Long-term Solution?
2 min read

Long-term Solution?

Let’s start by covering my biases (or bases if you will). I’ve already admitted to being a lifelong cynic. Strike one. I’m also a Padres fan. Strike two. I’m in the hole 0-2, but we’ll see if I can connect on this post without flaunting my glaring biases too much.

Last night, the San Diego Padres debuted their prized first base prospect Anthony Rizzo. Rizzo, one of two highly touted prospects to come over in the Adrian Gonzalez deal with Boston, had been destroying the Pacific Coast League with Triple-A Tucson. Not since Ben Davis, Matt Clement, or Sean Burroughs has there been a player so highly anticipated by Padres fans. Perhaps he has even surpassed that hype based on articles nation-wide about his promotion.

Unlike the past flops of Padres prospects, I fully expect Rizzo to develop into a star. He is a big kid with a sweet swing and a lot of power. He is similar to the force of a first baseman he was traded for and will likely contribute early to this woeful Padres offense. But the true question is, can he be a long-term solution as many have already dubbed him.

Jim Bowden, in his blog for ESPN The GM’s Office, provides the scouting report on Rizzo and suggests he is in fact the long-term solution the Padres are looking for at first base. (See it at http://espn.go.com/blog/the-gms-office/post/_/id/302/rizzo-arrives-to-the-show) I guess that depends on your definition of long-term and your definition of solution.

If your definition of “long-term” is 4-5 years, then sure Rizzo is long-term. If you definition of “solution” is to build a solid ball player who you will eventually trade for prospects, then Rizzo is indeed the solution. Unfortunately this is the trend with small market clubs. It’s not just the Padres, all the small payroll teams deal with this phenomenon. Just look at the history of Padres players:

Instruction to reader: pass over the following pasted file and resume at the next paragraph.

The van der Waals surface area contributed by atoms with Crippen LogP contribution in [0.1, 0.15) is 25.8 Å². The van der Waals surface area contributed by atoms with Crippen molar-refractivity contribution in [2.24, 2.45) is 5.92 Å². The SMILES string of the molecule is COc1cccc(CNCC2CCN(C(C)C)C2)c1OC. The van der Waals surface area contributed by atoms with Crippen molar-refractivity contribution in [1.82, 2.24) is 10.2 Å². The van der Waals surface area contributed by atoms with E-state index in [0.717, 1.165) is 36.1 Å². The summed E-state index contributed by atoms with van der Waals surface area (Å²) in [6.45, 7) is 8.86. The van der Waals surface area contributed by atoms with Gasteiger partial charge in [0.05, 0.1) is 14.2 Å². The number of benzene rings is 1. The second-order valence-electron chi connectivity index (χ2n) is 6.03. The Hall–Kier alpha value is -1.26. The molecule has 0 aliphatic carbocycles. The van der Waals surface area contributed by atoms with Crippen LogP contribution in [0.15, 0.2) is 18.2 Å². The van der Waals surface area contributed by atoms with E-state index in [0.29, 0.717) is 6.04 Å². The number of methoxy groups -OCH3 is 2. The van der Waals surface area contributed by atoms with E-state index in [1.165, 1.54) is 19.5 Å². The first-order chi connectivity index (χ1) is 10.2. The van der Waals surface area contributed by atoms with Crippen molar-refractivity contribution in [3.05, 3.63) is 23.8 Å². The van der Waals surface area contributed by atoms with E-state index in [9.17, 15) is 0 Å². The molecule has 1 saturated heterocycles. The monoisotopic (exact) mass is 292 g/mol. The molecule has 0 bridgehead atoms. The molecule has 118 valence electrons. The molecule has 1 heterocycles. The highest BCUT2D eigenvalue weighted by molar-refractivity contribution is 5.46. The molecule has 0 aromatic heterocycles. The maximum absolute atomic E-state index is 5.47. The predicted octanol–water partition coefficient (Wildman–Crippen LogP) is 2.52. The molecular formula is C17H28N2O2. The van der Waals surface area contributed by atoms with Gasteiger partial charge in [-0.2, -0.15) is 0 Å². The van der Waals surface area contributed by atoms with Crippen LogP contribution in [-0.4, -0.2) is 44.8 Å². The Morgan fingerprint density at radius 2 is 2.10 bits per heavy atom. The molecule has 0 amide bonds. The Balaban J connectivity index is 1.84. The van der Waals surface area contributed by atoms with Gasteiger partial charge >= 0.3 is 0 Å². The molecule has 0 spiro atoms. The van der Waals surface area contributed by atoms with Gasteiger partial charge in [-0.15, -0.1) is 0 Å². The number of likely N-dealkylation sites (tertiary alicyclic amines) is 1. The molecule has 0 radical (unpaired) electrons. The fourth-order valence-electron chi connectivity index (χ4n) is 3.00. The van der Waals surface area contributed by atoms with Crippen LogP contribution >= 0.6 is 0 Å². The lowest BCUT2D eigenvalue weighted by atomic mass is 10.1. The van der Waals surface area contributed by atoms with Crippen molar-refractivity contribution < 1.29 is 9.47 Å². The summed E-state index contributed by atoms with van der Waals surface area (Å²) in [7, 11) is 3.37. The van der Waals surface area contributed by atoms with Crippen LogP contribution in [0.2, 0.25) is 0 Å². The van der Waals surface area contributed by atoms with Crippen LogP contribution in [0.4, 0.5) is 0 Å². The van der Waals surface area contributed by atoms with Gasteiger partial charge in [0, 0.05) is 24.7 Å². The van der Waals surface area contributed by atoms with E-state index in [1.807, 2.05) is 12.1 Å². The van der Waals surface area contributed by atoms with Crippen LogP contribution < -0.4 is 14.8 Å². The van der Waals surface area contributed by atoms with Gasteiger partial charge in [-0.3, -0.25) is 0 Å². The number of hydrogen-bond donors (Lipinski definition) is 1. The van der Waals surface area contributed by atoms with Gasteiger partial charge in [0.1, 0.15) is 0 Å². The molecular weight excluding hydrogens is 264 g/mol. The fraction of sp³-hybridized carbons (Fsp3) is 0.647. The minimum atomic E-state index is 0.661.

-Roberto Alomar: Signed as an amateur in 1985, traded away five years later.

-Andy Benes: Drafted in 1988, traded away seven years later.

-Gary Sheffield: Trade to the Padres in 1992, traded away in 1993. (However, this worked out pretty well in the acquisition of Trevor Hoffman)

-Derrek Lee: Drafted by the Padres in 1993, traded away in 1997.

-Jason Bay: Traded to the Padres in 2002, traded away in 2003.

-Xavier Nady: Drafted by the Padres in 2000, traded away in 2005.

-Jake Peavy: Drafted by the Padres in 1999, traded away in 2009.

-Adrian Gonzalez: Traded to the Padres in 2006, traded away in 2010.

So there you have the trend. While I’m excited to see Rizzo at the Major League level, I’m realistic in knowing that, should he have some success, the Padres will have to trade him away.

As frustrating as it may be, this is not necessarily a formula for disaster. Small market clubs can compete and do compete under these circumstances. It’s a matter of getting the most out of young talent before trading them away, then getting good prospects in return. Once they’ve done this, the vicious cycle can start all over again.

As Rizzo was welcomed to the show by a nasty Livan Hernandez curve followed by a devastating cut fastball, and as I watched him adjust in his next at bat to blast a triple off the base of the wall, I think I will enjoy watching this kid play in San Diego for a few years. Then, when he’s traded, I can enjoy the next prospect.